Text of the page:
Mastering concentration: Pomodoro ReflectionJune 07, 2019 - 3 min read 🍵🍵
Concentration is a skill that takes time to develop; we live in an era where everything competes for our attention. The internet is a space where distractions are endless and to make matters worse, our personal phones keep us connected by alerting us for emails, social media and other miscellaneous apps. The Pomodoro technique can be used to increase your concentration skills and help stay productive.
The simple and effective concept of 25 minutes of focus and 5 minute break. I remember struggling with 25 minutes of focus when I was in school. Studying was boring, I couldn’t sit still for 10 minutes because I was easily distracted with Facebook, games and other mundane things on the internet. Eventually, I became better at concentrating by working my way up, I would increase the focus time by 5 minutes starting at 10 until I was able to do one pomodoro.
Pomodoros help mimic a due date.
If you’ve ever procrastinated before, you definitely know the feeling of urgency to complete something before it’s due. Getting started is probably the hardest thing to do and pomodoros help create a sense of urgency to complete a task within 25 minutes. Most of the time, once you start working, you get into a state of flow (in the zone).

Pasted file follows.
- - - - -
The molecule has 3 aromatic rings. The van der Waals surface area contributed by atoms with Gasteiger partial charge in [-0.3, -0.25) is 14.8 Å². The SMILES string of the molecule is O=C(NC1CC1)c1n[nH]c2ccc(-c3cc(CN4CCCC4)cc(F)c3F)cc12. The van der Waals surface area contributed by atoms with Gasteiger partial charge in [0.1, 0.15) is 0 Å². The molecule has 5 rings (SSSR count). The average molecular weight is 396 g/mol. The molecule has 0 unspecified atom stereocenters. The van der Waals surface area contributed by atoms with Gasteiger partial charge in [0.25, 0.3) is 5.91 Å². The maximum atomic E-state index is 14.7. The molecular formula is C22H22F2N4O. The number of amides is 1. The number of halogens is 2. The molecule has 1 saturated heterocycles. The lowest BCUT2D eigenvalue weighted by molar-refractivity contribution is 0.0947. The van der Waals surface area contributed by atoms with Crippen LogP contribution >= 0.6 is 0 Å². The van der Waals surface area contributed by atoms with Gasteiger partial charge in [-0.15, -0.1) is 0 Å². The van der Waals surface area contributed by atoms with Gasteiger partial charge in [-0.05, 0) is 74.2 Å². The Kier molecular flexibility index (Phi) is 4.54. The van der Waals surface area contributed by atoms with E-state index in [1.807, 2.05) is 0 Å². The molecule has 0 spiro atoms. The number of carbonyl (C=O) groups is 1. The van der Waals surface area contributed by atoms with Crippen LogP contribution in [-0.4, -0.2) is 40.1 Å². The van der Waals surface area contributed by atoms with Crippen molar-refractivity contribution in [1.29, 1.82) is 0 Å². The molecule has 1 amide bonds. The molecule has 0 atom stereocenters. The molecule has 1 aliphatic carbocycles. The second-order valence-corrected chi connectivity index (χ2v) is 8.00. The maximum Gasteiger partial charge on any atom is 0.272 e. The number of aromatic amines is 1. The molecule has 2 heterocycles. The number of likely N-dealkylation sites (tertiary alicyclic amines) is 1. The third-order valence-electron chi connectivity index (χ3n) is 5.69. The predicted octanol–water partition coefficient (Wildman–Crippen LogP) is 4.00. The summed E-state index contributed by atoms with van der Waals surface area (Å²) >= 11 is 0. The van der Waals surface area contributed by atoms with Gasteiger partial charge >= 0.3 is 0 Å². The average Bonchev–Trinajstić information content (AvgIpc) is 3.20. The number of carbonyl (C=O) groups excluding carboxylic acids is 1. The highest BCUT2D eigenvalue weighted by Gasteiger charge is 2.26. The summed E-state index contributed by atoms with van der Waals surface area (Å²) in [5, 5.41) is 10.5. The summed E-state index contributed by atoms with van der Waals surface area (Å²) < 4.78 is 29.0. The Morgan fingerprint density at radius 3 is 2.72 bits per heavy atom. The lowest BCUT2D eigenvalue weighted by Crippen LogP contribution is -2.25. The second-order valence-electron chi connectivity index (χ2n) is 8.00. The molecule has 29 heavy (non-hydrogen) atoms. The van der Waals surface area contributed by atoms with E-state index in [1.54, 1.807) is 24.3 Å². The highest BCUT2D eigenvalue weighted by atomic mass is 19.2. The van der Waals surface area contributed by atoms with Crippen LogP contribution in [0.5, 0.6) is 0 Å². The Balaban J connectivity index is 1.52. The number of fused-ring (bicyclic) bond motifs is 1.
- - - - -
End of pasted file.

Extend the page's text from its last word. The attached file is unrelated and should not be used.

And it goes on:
Flow is characterized by complete absorption in what one does and a resulting loss in one's sense of space and time.
You are most productive in a state of flow and pomodoros are meant to capitalize this state. There will be times where you work past the 25 minutes, which is completely normal and when you are stuck then that would be the ideal time to take your 5 minute break.
Pomodoro as a unit of measure for productivity.
Tracking productivity can be tricky, however, with pomodoros, you know they are only 25 minute time blocks which are allocated for a particular task. If you do not finish the task within 25 minutes, then you can always try another pomodoro. Do not get caught up in the idea that if it is not completed in 25 minutes, then you have been unproductive. The most important thing is that you have spent 25 minutes putting in the effort to a particular task or problem.
Sometimes you might hear others putting “endless” hours trying to do a task or solve a problem, but then they don’t realize how many interruptions they’ve had and maybe it only took them 30 minutes of real work to complete something. Pomodoros allow you to quantify your efforts because you are blocking all interruptions during this time and you know those efforts were meaningful.
I’ve been using pomodoros to keep track of my studying and how many hours I’m using to actively learn a new topic. During May, I wanted to see my progress and track them as I go along and I found some valuable information about myself.